Wilson's disease (WD) was also considered due to persistent hyperbilirubinemia. However, normal copper and serum ceruloplasmin did not support this diagnosis. No anatomical defects were noted on imaging. After three weeks, the diagnosis remained elusive. The liver biopsy had been withheld on account of the patient's acute symptomatology which was performed after a trial of steroids and antibiotic cover. Histologically, a cholestatic picture was observed. Marked orcein and rhodanine positive deposits with hepatocyte ballooning, marked pericellular fibrosis, Mallory hyaline, and nodule formation narrowed down the possibilities to WD and ICC.
ICC commonly occurs in the age group of 4 months to 5 years, as seen in this case. Cases of WD below 3 years are very rare and are generally asymptomatic. Features favoring ICC were normal serum ceruloplasmin levels, absence of neurological symptoms/KF rings, sharp liver margin on palpation, and rapidly progressive clinical course., Progressive liver failure though seen in both conditions is more characteristic of ICC. Aminoacidemia reflecting renal tubular dysfunction and hemolytic anemia may also be found in both. The histological picture of panlobular copper deposits, pericellular fibrosis, sparse regenerative activity, and diffuse Mallory hyaline favored ICC., Steatosis, glycogenated nuclei, irregular copper distribution, macronodules, and associated hemosiderin deposition, i.e., features more characteristic of WD, were absent in this case. Cholestasis is variable in both conditions and though supportive is not a sine qua non for histological diagnosis. The diffuse copper distribution pattern in ICC, however, is very characteristic and can be a useful pointer.
The needle biopsy with its limited sampling may be inappropriate to judge copper deposition, especially in cases of WD. However, the panlobular distribution seen here coupled with other diagnostic and clinical clues overwhelmingly shifted the diagnosis in favor of ICC. In view of the diffuse histological copper deposition seen in this case, a history of feeding via copper utensils was retrospectively enquired from the parents. No such history could be elicited. The child was also not exposed to copper through drinking water as the family dwelled in an urban colony where galvanization of water pipes was the norm. Genetic testing for ATP7B mutation was not performed in this case due to financial constraints.
Clinicopathological correlation: Role of pathological analysis
In the present case, a panel of serum-based diagnostic tests and imaging modalities failed to reveal the etiology of CLD. The liver biopsy eventually proved to be the most informative diagnostic test. This reiterates the fact that, in an era where clinicians are inclined to employ noninvasive testing modalities, liver biopsy is still an essential important component of the CLD workup. However, practical problems affecting the timing and technique of the biopsy may adversely affect the final outcome.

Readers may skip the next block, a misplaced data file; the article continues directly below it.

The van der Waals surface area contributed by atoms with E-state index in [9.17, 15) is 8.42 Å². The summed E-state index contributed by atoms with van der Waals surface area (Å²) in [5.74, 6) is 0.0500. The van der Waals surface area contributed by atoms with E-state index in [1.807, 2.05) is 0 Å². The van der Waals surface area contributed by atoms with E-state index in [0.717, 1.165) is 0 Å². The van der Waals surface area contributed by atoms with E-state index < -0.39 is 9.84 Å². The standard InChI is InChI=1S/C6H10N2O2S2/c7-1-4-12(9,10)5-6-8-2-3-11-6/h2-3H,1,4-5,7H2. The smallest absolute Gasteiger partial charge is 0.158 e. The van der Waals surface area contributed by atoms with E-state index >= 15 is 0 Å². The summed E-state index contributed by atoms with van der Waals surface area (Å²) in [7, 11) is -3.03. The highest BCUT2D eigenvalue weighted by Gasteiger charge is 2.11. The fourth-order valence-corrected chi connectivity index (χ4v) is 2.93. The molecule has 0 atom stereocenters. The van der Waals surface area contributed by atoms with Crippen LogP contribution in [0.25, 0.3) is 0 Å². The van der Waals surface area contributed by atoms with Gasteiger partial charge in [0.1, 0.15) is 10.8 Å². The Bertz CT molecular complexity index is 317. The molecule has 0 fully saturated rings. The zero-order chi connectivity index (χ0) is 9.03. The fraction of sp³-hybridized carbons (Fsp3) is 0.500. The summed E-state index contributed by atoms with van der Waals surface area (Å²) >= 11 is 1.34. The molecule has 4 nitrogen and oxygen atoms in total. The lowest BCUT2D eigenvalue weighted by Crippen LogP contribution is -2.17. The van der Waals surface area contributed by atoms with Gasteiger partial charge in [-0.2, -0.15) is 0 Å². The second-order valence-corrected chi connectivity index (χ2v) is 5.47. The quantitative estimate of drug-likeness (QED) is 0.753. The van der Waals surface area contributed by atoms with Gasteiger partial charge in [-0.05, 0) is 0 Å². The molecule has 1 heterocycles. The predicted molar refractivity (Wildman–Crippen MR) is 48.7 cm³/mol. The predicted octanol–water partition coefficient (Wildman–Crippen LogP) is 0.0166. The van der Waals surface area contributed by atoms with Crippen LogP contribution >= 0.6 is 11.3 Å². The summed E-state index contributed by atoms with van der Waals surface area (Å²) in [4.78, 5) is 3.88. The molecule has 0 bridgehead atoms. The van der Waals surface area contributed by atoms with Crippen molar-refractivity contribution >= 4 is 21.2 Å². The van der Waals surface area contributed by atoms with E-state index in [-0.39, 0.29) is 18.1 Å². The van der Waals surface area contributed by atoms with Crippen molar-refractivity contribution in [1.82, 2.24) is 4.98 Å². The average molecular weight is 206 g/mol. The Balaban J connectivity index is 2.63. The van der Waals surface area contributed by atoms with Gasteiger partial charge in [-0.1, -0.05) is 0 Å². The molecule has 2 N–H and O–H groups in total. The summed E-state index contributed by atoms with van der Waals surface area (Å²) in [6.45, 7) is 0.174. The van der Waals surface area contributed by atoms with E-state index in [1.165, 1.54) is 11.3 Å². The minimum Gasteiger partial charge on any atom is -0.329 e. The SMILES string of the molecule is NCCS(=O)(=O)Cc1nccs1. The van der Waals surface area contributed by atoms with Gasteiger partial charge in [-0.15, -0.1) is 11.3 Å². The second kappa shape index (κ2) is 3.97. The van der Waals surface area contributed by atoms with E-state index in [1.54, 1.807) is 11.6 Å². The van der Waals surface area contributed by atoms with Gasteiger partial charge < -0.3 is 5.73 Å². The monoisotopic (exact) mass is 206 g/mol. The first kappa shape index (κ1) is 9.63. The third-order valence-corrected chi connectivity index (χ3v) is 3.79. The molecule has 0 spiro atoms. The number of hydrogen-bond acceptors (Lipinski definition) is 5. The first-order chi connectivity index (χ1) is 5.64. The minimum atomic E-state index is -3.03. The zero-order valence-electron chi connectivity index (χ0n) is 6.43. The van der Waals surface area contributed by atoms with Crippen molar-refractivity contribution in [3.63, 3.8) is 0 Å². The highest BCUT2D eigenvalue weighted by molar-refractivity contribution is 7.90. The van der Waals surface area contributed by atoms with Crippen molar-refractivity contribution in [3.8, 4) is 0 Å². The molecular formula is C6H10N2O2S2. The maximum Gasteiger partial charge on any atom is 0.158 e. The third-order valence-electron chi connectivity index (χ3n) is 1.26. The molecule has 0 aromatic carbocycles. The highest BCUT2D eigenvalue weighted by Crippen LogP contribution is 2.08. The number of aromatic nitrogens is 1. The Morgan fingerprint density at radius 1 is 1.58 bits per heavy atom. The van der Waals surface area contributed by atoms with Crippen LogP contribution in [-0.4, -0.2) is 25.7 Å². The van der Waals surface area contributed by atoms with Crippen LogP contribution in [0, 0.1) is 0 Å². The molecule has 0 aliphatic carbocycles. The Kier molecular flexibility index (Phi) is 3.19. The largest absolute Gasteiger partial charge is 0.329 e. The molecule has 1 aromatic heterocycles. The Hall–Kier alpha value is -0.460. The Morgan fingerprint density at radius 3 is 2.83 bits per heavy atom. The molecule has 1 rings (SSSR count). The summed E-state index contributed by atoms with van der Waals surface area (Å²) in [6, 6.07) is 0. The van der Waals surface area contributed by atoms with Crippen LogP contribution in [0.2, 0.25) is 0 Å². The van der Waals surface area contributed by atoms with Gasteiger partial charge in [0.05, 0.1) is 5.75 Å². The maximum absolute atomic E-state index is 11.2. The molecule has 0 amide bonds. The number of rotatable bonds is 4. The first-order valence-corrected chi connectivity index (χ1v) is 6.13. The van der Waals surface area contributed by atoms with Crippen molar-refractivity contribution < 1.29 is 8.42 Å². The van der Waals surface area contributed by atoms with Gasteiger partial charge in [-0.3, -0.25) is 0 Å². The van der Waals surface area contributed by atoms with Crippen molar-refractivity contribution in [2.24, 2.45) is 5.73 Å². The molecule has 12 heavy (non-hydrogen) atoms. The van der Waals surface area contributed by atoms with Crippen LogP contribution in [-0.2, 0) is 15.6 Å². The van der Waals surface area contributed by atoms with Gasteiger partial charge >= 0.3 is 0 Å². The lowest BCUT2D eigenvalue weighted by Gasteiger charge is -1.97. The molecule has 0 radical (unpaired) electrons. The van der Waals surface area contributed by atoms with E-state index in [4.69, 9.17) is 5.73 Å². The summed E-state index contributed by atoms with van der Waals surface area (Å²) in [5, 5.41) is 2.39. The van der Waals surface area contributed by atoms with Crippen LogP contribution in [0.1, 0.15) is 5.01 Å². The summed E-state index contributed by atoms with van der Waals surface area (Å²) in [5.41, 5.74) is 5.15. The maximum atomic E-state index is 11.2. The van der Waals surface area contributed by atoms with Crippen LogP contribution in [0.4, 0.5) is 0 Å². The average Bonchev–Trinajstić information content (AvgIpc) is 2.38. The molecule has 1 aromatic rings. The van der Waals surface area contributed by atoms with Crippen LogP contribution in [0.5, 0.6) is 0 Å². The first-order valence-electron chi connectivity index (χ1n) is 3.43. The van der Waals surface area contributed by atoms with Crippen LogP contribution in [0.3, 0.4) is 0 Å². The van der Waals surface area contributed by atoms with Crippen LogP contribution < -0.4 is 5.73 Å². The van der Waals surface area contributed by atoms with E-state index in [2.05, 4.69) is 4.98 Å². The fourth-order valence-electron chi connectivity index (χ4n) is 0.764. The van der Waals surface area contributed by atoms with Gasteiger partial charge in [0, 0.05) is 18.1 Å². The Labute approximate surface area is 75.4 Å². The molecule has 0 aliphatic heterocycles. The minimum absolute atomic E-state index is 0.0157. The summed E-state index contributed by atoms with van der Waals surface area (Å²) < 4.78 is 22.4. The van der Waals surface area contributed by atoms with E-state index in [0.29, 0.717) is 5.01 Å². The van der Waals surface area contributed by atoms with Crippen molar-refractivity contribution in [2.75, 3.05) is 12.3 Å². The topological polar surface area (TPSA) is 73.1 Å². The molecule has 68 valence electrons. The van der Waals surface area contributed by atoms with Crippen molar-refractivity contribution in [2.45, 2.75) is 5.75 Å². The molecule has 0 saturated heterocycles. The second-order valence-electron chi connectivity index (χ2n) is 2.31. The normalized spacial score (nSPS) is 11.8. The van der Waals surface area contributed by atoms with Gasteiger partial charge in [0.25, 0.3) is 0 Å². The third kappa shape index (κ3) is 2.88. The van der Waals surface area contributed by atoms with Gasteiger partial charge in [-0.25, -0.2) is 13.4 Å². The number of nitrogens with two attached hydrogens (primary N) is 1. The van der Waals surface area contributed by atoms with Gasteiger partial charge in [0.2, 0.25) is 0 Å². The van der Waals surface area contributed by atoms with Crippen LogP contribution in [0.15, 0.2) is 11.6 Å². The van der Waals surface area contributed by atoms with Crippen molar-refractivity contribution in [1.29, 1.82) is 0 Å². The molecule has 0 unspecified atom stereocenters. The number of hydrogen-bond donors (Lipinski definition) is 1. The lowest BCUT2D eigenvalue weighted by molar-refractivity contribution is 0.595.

In this case, ascites, deranged prothrombin time, and peritonitis prevented a timely percutaneous liver biopsy. The biopsy was eventually performed when the patient showed transient improvement on steroid therapy. This may have been prevented by performing a transjugular liver biopsy (TJLB). However, pediatric TJLB requires a high level of expertise, niche specialization, and a well-equipped angiography suite infrastructure that is not available at many centres in the country. Histologically, despite the lack of any history suggesting copper ingestion, classical features suggesting ICC, i.e., creeping pericellular fibrosis, abundant Mallory hyaline, extensive copper deposition, and parenchymal nodules were present. Because the duration of steroid therapy given to the patient before the liver biopsy was less than a week (three days), it is unlikely that a masking of histological features on the liver biopsy may have occurred.
In a complex scenario, suspecting ICC as a possible etiology of CLD by the clinician is difficult. More so, with the prevalent impression that ICC is an “extinct” entity. A PUBMED search performed using the term “Indian childhood cirrhosis” in March 2017 yielded 329 results, of which 25 were recorded after 2000. This suggests that, though on the decline, it is certainly not extinct. Its exact pathogenesis remains elusive; the role of copper ingestion being the most debated. The 2006 Multicentre National Collaborative study (MCNS) study  found no credible evidence for the same, as seen in our case. Some authors, however, have maintained that copper plays a definite role in disease causation. Muller et al. investigated 138 cases of Tyrolean infantile cirrhosis (TIC), another non-Wilsonian “copper” toxicoses similar to ICC, and concluded that the disease was due to copper toxicosis and an inherited predisposition to cirrhosis. Interestingly, TIC has not been observed after 1974. Nayak and Chitale  recently emphasized that ebbing of ICC was more due to time-related sociocultural and environmental change and the inability to diagnose the entity. This viewpoint was corroborated by Patra et al.
Pathologists must be aware that, apart from the classical picture of established ICC, pre-cirrhotic disease may exist. This is characterized by extensive hepatocyte swelling and focal reticulin condensation in a hepatitic setting. Occasional pseudolobule formation and fibrous bands joining the portal tracts are other indicators of early disease. Ramakrishna et al. described an “atypical” copper cirrhosis presenting in older children and having a slower progression. Hence, classical ICC may be evolving to a more insidious variant which may escape diagnosis. This makes the timely study of biopsied liver tissue essential for instituting correct management. After studying the clinicopathological aspects of the present case, we suggest a relevant diagnostic algorithm to avoid underdiagnosing potential cases of ICC [Figure 2]. We acknowledge that though the nonperformance of postmortem analysis and molecular tests is a limitation of our work, such a scenario may be encountered frequently in routine hospital practice. The key point the present case highlights is that, while specialized tests for autoantibodies, WD, and metabolic disease are being done, a simultaneous liver biopsy must be performed at the earliest possible clinical opportunity.
ICC is uncommon but definitely not extinct. Cases occurring in the post copper utensil era assume significance. The alert clinician must be aware that such cases still exist and the pathologist has a key role to play in recognizing ICC and its variations. Timely biopsy diagnosis, continuous honing of pediatric biopsy skills, infrastructure establishment, and clinician–pathologist communication is essential to improve clinical outcome possibly preventing mortality.
The present work was performed after taking informed consent from the patient's parents and a sincere effort has been made to uphold patient confidentiality.
The authors would like to thank Eve A. Roberts, The Hospital for Sick children, Toronto for useful insights and guidance in preparing the manuscript.
[Figure 1], [Figure 2]